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Oliver A. Campbell v. H. A. Rios


December 20, 2012


The opinion of the court was delivered by: Barbara A. McAuliffe United States Magistrate Judge



Petitioner is a federal prisoner proceeding pro se and in forma pauperis with a petition for writ of habeas corpus pursuant to 28 U.S.C. § 2241. Pursuant to 28 U.S.C. § 636(c)(1), the parties have consented to the jurisdiction of the United States Magistrate Judge to conduct all further proceedings in the case, including the entry of final judgment, by manifesting their consent in writings signed by the parties or their representatives and filed by Petitioner on September 27, 2010, and on behalf of Respondent on May 23, 2011. Pending before the Court is the petition, which was filed on September 16, 2010.

Respondent filed an answer to the petition on March 28, 2011. No traverse was filed.

I. Jurisdiction A. Subject Matter Jurisdiction

Relief by way of a writ of habeas corpus extends to a prisoner in custody under the authority of the United States who shows that the custody violates the Constitution, laws, or treaties of the United States. 28 U.S.C. § 2241(c)(3). Although a federal prisoner who challenges the validity or constitutionality of his conviction must file a petition for writ of habeas corpus pursuant to 28 U.S.C. § 2255, a federal prisoner challenging the manner, location, or conditions of the execution of a sentence must bring a petition for writ of habeas corpus under 28 U.S.C. § 2241. Hernandez v. Campbell, 204 F.3d 861, 864-65 (9th Cir. 2000).

Here, Petitioner alleges that he was denied procedural rights and due process of law in connection with a prison disciplinary hearing, which resulted in a loss of good conduct time credits. A due process claim concerning parole, good time, or other rules administered by a prison administrator that challenges the duration of a sentence is a cognizable claim of being in custody in violation of the Constitution pursuant to 28 U.S.C. § 2241(c)(3). See, e.g., Superintendent v. Hill, 472 U.S. 445, 454 (1985) (determining a procedural due process claim concerning disciplinary procedures and findings). If a constitutional violation has resulted in the loss of time credits, it affects the duration of a sentence, and the violation may be remedied by way of a petition for writ of habeas corpus.

Young v. Kenny, 907 F.2d 874, 876-78 (9th Cir. 1990).

Accordingly, the Court concludes that it has subject matter jurisdiction over the petition.

B. Jurisdiction over the Person

Title 28 U.S.C. § 2241(a) provides that writs of habeas corpus may be granted by the district courts "within their respective jurisdictions." A writ of habeas corpus operates not upon the prisoner, but upon the prisoner's custodian. Braden v. 30th Judicial Circuit Court of Kentucky, 410 U.S. 484, 494-495 (1973). A petitioner filing a petition for writ of habeas corpus under § 2241 must file the petition in the judicial district of the petitioner's custodian. Brown v. United States, 610 F.2d 672, 677 (9th Cir. 1990). The warden of the penitentiary where a prisoner is confined constitutes the custodian who must be named in the petition, and the petition must be filed in the district of confinement. Rumsfeld v. Padilla, 542 U.S. 426, 446-47 (2004). A failure to name and serve the custodian deprives the Court of personal jurisdiction. Johnson v. Reilly, 349 F.3d 1149, 1153 (9th Cir. 2003).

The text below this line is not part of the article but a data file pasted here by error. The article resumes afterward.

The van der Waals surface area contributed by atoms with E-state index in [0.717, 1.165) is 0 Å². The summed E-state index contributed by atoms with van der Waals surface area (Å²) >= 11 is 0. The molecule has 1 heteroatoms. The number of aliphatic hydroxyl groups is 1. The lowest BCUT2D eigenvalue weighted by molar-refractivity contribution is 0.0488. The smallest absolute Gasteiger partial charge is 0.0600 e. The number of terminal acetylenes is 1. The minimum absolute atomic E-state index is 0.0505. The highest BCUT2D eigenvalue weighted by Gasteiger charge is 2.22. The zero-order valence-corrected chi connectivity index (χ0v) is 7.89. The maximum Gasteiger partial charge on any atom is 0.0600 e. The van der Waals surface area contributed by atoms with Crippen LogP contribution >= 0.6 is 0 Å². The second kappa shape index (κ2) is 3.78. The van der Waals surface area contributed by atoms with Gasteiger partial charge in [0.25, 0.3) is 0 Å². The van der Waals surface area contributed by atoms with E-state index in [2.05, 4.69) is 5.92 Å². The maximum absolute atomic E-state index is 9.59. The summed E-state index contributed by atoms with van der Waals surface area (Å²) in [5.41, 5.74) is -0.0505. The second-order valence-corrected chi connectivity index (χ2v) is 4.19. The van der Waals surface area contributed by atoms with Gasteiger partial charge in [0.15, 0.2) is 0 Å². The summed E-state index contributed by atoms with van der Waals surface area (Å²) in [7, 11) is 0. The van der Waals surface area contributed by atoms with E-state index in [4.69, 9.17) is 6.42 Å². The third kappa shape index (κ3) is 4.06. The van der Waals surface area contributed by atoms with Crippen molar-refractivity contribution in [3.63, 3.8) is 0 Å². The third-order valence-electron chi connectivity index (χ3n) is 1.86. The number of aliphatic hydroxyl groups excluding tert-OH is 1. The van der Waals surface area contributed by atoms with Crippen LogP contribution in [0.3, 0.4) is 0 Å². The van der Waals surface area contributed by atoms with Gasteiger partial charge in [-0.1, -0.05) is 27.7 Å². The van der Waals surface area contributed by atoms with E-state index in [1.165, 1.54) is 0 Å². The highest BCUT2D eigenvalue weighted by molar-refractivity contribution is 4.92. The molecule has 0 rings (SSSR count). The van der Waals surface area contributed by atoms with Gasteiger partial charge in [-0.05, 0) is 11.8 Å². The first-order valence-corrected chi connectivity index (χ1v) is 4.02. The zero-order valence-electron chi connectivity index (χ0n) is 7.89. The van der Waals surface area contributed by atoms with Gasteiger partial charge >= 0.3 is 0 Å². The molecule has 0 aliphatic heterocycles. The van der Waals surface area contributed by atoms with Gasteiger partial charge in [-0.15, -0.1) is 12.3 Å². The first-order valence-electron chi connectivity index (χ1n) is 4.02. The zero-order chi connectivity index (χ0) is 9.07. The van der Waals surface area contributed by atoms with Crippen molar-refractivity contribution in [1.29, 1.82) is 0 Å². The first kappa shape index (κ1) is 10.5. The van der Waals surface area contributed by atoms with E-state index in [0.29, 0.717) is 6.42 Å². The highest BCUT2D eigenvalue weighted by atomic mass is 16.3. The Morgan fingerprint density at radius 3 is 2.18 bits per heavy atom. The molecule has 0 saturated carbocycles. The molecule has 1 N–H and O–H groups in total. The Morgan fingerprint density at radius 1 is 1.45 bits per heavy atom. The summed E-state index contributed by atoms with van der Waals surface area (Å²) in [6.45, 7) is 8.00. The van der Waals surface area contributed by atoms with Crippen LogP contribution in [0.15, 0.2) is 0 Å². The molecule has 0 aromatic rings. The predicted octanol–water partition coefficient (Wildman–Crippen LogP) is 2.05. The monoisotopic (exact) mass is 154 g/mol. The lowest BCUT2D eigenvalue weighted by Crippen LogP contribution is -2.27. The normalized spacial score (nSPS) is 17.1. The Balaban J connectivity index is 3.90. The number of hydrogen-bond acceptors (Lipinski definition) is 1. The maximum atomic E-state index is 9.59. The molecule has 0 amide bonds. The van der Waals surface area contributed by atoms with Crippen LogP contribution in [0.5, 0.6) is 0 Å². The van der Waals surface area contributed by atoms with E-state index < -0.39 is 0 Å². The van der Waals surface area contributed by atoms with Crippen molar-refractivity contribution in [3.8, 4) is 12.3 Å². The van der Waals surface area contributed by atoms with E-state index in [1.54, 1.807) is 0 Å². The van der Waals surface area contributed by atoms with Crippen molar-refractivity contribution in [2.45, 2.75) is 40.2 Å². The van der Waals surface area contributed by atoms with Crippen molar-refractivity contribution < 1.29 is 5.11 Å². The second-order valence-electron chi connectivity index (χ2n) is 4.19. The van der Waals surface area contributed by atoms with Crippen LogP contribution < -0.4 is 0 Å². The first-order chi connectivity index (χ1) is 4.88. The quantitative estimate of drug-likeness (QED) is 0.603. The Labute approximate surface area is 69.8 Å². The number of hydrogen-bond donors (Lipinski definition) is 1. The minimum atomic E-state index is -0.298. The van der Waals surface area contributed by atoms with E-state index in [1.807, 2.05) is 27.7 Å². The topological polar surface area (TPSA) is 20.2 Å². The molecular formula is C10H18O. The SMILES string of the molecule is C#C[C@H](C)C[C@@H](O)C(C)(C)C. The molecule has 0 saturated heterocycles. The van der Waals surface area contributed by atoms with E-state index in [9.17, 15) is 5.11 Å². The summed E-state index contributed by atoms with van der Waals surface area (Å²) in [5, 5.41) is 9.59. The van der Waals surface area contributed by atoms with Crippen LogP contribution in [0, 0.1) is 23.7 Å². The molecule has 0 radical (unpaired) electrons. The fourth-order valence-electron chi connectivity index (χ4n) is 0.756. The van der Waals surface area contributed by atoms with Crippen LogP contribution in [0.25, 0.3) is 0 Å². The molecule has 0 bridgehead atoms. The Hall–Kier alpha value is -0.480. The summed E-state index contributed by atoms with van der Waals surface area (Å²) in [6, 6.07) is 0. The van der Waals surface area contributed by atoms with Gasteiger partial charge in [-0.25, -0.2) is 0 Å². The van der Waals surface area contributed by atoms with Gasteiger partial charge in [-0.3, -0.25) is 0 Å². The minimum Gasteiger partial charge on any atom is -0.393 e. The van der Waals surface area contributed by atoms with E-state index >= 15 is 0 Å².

Here, at all pertinent times, Petitioner has been incarcerated at the United States Prison at Atwater, California (USPA), which is located within the territory of the Eastern District of California. Petitioner named H. A. Rios, the Warden of USPA, as Respondent.

Accordingly, the Court concludes that it has personal jurisdiction over the Respondent.

II. Factual and Procedural Summary The facts and procedural history are derived from copies of reports that were filed by Respondent in support of the answer and that are established by the declaration of Robert J. Ballash, Discipline Hearing Administrator of the Federal Bureau of Prisons (BOP), to be true and accurate copies of documents created and maintained by the BOP in the ordinary course of business. (Doc. 8-1, 2-7.)

The incident report of Correctional Officer B. Pavey dated October 3, 2009, reflects that on that date, Officer Pavey discovered a sharpened metal object approximately six and one-half inches long while he was conducting a random search of a cell that Petitioner shared with another inmate. The object was found magnetized underneath the door of the cell. Petitioner told both the investigating officer and the unit disciplinary committee that the object was his. (Ans., doc. 8-1 at 16-17.) Petitioner assured the committee that his cell mate had nothing to do with it, and Petitioner was going to take responsibility for the object. (Id. at 16.) Evidence before the disciplinary fact finder also included a photograph of the object. (Ans., doc. 8-2 at 3, 6.)

Petitioner received a copy of the incident report on October 4, 2009. (Ans., doc. 8-1, 16.) The unit disciplinary committee referred the charge to the disciplinary hearing officer (DHO) for further hearing and consideration of sanctions on October 5, 2009. (Id.) On October 5, 2009, Petitioner signed a notice of referral of the charge of possession of a weapon to the DHO; he stated that he did not wish to have a staff representative or witnesses. (Id. at 19.) On the same date he signed a notice of his procedural rights concerning the disciplinary proceedings.